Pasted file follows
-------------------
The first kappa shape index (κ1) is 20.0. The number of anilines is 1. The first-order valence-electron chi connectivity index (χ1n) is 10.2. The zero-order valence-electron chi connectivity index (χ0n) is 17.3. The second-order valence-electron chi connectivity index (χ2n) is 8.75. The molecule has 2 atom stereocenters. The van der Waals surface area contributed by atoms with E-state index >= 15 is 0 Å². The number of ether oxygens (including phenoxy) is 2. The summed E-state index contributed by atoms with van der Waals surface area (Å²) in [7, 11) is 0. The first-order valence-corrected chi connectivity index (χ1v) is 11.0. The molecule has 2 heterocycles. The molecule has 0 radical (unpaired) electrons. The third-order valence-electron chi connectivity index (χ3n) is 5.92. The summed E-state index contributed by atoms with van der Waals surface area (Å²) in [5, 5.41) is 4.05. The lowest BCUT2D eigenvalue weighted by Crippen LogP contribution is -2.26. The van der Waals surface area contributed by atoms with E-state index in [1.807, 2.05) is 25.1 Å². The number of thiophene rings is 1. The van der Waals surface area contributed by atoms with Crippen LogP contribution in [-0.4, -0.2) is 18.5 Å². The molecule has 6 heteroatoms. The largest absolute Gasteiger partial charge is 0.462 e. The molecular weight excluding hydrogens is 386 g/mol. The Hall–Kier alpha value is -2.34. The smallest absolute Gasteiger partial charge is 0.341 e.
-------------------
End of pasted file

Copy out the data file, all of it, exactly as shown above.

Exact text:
The first kappa shape index (κ1) is 20.0. The number of anilines is 1. The first-order valence-electron chi connectivity index (χ1n) is 10.2. The zero-order valence-electron chi connectivity index (χ0n) is 17.3. The second-order valence-electron chi connectivity index (χ2n) is 8.75. The molecule has 2 atom stereocenters. The van der Waals surface area contributed by atoms with E-state index >= 15 is 0 Å². The number of ether oxygens (including phenoxy) is 2. The summed E-state index contributed by atoms with van der Waals surface area (Å²) in [7, 11) is 0. The first-order valence-corrected chi connectivity index (χ1v) is 11.0. The molecule has 2 heterocycles. The molecule has 0 radical (unpaired) electrons. The third-order valence-electron chi connectivity index (χ3n) is 5.92. The summed E-state index contributed by atoms with van der Waals surface area (Å²) in [5, 5.41) is 4.05. The lowest BCUT2D eigenvalue weighted by Crippen LogP contribution is -2.26. The van der Waals surface area contributed by atoms with E-state index in [1.807, 2.05) is 25.1 Å². The number of thiophene rings is 1. The van der Waals surface area contributed by atoms with Crippen LogP contribution in [-0.4, -0.2) is 18.5 Å². The molecule has 6 heteroatoms. The largest absolute Gasteiger partial charge is 0.462 e. The molecular weight excluding hydrogens is 386 g/mol. The Hall–Kier alpha value is -2.34. The smallest absolute Gasteiger partial charge is 0.341 e.